This is our Black Story: Queens Edition, so I thought I would shed light on some of our Melanated Queens who we may not know of. I have put a small list together of a few names that were not familar to myslef. I may have heard of them but I was not knoweledgable of their contributions.
Barrow was raised in Burton, Texas, where as a student she led a demonstration of rural African American schoolchildren against a segregated school system. Tell me that isn’t black girl magic in the making.
In 1962, she worked with the Rev. Jesse Jackson to create Operation Breadbasket, an organization focused on meeting the needs of underserved black communities. Rev. Jackson would later found Operation P.U.S.H (People United to Serve Humanity) based on Operation Breadbasket. She replaced Jackson as executive director of Operation PUSH in 1984.
This Queen has also crusaded for issues such as AIDS in the black community, children’s welfare, and domestic violence.
Marian Wright Edelman studied at Spelman College, abroad on a Merrill scholarship, and she traveled to the Soviet Union with a Lisle fellowship. I haven’t had the chance to attend Spelman but a few of my sistrens have. Ayyyee. She also studied at Yale and graduated Law School. She held a job in New York working for the NAACP Legal and Defense Fund, and then in Mississippi for the same organization.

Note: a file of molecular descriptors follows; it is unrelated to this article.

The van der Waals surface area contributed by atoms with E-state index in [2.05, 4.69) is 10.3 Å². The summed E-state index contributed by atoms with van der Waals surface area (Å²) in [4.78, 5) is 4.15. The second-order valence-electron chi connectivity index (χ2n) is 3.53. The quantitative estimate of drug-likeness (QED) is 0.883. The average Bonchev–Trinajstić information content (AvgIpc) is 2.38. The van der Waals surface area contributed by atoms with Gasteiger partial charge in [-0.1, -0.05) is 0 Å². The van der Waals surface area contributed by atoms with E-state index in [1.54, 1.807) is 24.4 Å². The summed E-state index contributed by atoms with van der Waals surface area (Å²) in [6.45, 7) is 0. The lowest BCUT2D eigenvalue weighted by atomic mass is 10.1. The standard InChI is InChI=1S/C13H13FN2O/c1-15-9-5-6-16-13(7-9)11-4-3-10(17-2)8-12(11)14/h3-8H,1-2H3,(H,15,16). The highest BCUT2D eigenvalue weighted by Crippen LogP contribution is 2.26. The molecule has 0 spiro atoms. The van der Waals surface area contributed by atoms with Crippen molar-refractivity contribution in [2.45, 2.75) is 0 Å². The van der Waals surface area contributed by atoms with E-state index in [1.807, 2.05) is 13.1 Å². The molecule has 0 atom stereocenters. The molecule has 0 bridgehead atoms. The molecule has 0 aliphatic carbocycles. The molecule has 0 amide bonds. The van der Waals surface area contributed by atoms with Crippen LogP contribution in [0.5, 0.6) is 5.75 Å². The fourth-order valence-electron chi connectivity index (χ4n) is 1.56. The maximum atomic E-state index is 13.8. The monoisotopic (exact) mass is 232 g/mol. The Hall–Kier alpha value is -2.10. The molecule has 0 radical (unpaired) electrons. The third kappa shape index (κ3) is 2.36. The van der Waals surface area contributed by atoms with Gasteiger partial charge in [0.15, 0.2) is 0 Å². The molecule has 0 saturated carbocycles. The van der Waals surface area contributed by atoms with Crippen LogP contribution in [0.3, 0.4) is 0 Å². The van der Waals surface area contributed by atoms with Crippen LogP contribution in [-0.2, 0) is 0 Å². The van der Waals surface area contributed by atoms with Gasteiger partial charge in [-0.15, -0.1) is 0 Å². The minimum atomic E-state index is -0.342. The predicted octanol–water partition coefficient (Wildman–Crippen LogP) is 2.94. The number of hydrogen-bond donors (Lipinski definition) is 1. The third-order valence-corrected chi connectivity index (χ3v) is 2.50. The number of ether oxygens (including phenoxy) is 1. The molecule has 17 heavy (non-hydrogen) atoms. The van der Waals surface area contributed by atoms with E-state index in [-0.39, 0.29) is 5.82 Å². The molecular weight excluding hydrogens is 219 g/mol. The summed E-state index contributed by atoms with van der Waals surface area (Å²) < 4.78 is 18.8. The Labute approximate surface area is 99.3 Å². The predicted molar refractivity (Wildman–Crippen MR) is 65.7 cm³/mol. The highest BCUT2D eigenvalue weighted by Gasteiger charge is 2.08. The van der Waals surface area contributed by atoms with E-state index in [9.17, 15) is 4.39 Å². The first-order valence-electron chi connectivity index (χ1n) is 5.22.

Marian Wright Edelman established the Children’s Defense Fund (CDF) in 1973 as a voice for poor, minority and handicapped children. She served as a public speaker on behalf of these children, and also as a lobbyist in Congress, as well as president and administrative head of the organization.
Myrlie Evers-Williams, original name Myrlie Louise Beasley (born March 17, 1933, Vicksburg, Mississippi, U.S.), African American activist and the wife of civil rights leader Medgar Evers, whose racially motivated murder in 1963 made him a national icon. In 1995–98 Evers-Williams was the first woman to head the National Association for the Advancement of Colored People
She published the memoir For Us, the Living (1967), earned a degree in sociology at Pomona College (1968), and made an unsuccessful bid for election to the U.S. Congress (1970).
She left the post three years later and founded the Medgar Evers Institute (later the Medgar and Myrlie Evers Institute) in Jackson.
She was an African-American poet and essayist who gave voice to issues of race, gender and sexuality. Lorde’s love of poetry started at a young age, and she began writing as a teenager. I read about her on my journey for African American women who were poets and authors. I love her. She attended Hunter College.
Audre Lorde battled cancer for more than a decade and spent her last few years living in the U.S. Virgin Islands. Around this time, she took an African name, Gamba Adisa, meaning “she who makes her meaning clear. She described herself as A self-described “black feminist lesbian, mother, warrior, poet.”